About 11% of drone pilots don’t think their data is safe with their drone service supplier. And 18% don’t think their data is safe with the FAA. That’s at least according to the results of one survey, conducted by Aloft (the company formerly known as Kittyhawk) in July 2021.
The survey, which received more than 200 responses, asked users to rate whether they felt their drone service supplier kept their data safe. 12.4% responded “strongly agree,” 33.2% responded “agree” and 42.9% responded “neutral,” for a total of 89% of respondents saying that they were either neutral or strongly agreed that they felt their drone data was safe.
But that leaves roughly 11% who don’t necessarily feel their data is safe.
UAS service suppliers are companies approved by theFederal Aviation Administration to provide LAANC (Low Altitude Authorization and Notification Capability) services. LAANC is what allows drone pilots to get near-instant approval to access controlled airspace at or below 400 feet. The FAA’s approved service suppliers including Airbus, AirMap, Skyward (which is owned by Verizon), Wing (which is affiliated with Google) and Aloft, which is the company that conducted the aforementioned study. Aloft is the largest UTM network of airspace users and stakeholders, and is behind more than 50% of all LAANC airspace authorizations (that’s the primary system drone pilots need to go through to legally fly in controlled airspace). Aloft is also the company that powers the FAA’s B4UFLY app.
Still, Aloft said it feels that having nearly 89% of respondents either neutrally or in agreement that their data is secure is a promising sign.
“Data security and general information safety is paramount for the continued success and growth of the drone industry,” according to a statement from Aloft. For this reason, we are constantly working to improve and strengthen our platforms’ security and interested in what type of security improvements our user’s need for their drone programs.”
The numbers look worse when it comes to the Federal Aviation Administration keeping data and information secure. While 82% of respondents were either neutral or agreed that the FAA kept data secure, that leaves 14.6% who “disagreed” and 3.1% who “strongly disagreed” that the FAA would keep their data and information secure. That’s a total of 18%.
Conversely, 82% of respondents answered they were neutral to strongly agreed that they trust the FAA to keep their shared data and information secure.
For what it’s worth, that means more than 80% of drone pilots feel their data is secure either in the hands of the FAA or their service supplier.
How drone data collection compares to broader privacy concerns
Sure, 18% of drone pilots aren’t confident in the FAA’s ability to keep their data safe, and 11% don’t necessarily feel their data is safe with UAS service suppliers. But that’s a far higher figure than the general American attitude toward data and tech in general.
Contrast that with the number of Americans who report being concerned about the way their data is being used by companies (79%) or the government (64%), according to a 2019 survey of U.S. adults by Pew Research Center. During that survey, 79% of Americans said they are not too or not at all confident that companies will admit mistakes and take responsibility if they misuse or compromise personal information, and 69% reported having this same lack of confidence that firms will use their personal information in ways they will be comfortable with.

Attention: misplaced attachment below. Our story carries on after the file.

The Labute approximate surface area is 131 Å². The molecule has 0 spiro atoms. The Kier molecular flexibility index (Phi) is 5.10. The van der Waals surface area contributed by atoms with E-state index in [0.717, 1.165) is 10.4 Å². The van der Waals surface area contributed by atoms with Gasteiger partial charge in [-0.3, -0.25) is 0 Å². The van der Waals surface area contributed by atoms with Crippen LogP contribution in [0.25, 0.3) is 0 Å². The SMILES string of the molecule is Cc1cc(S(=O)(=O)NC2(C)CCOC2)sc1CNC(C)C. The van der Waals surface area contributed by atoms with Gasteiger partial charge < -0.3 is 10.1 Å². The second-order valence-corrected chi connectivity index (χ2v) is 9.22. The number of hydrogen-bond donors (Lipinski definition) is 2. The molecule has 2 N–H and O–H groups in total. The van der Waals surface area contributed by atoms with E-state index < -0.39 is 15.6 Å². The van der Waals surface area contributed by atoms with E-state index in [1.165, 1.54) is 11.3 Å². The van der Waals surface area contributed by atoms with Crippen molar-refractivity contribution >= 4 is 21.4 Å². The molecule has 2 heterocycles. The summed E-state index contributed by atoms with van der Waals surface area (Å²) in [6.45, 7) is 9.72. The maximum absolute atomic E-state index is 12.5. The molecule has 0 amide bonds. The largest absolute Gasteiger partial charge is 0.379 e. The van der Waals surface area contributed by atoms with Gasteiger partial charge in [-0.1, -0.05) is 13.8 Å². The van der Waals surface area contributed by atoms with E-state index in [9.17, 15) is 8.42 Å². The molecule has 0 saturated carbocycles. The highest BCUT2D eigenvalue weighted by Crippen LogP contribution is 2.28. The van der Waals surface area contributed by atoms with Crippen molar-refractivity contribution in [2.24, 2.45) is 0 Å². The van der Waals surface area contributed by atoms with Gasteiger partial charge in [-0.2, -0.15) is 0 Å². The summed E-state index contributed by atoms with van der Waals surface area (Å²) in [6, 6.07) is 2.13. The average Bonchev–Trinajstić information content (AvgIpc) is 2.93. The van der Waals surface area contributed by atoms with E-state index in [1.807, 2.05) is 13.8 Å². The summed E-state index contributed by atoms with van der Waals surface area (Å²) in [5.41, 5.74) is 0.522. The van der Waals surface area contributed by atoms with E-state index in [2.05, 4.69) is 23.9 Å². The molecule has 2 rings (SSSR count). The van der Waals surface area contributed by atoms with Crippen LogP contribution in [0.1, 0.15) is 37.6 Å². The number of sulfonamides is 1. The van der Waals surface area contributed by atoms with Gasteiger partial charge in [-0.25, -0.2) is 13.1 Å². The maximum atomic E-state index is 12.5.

And generally speaking, American confidence in data security consistently is dropping. The same Pew study asked whether they think their personal data is less secure, more secure or about the same as it was five years ago. 70% of adults say their personal data is less secure, suggesting a collective sentiment that data security is more elusive today than in the past.
So in that regard, it’s promising that drone-specific concerns are low. That’s especially given a common concern in the drone industry about how some companies (particularly Chinese-based companies) might be handling data. That sentiment largely kicked off in 2017 when the U.S. Army prohibited its troops from using DJI drones because of cyber-security concerns. Following that, the Trump administration explored an executive order that would ban all federal departments and agencies from buying or using foreign-made drones over data privacy concerns.
Most data concerns have to do with Chinese drones
When it comes to concerns over data collection in the drone industry, it does seem that most concerns are concentrated on data collection by foreign companies and governments, not the FAA or U.S.-based companies, In a separate survey by Droneresponders about alleged security vulnerabilities surrounding Chinese drone technology, 56% of of public safety remote pilots indicated that they were either “somewhat” or “extremely” concerned about potential security vulnerabilities such as Chinese “spyware.”
Though, DJI has also fought back against what it’s calling “fear-mongering,” suggesting that those sentiments will lead to “egregious drone security proposals.”
“Will myths and fears about drone data security – pushed not only by politicians with an agenda but companies that hope to capitalize on fear – will they drive extreme and irrational policy outcomes that stop you from doing good things with drones?” said DJI Vice President of Policy & Legal Affairs Brendan Schulman at the company’s 2020 AirWorks conference. “Will the drone industry turn on itself by throwing fuel on a fire that can burn all of us, ultimately leaving you with fewer and more expensive options? If nothing changes, fear-based policy is going to cost you money, make it more complicated to fly, and delay your ability to fly in expanded operations.”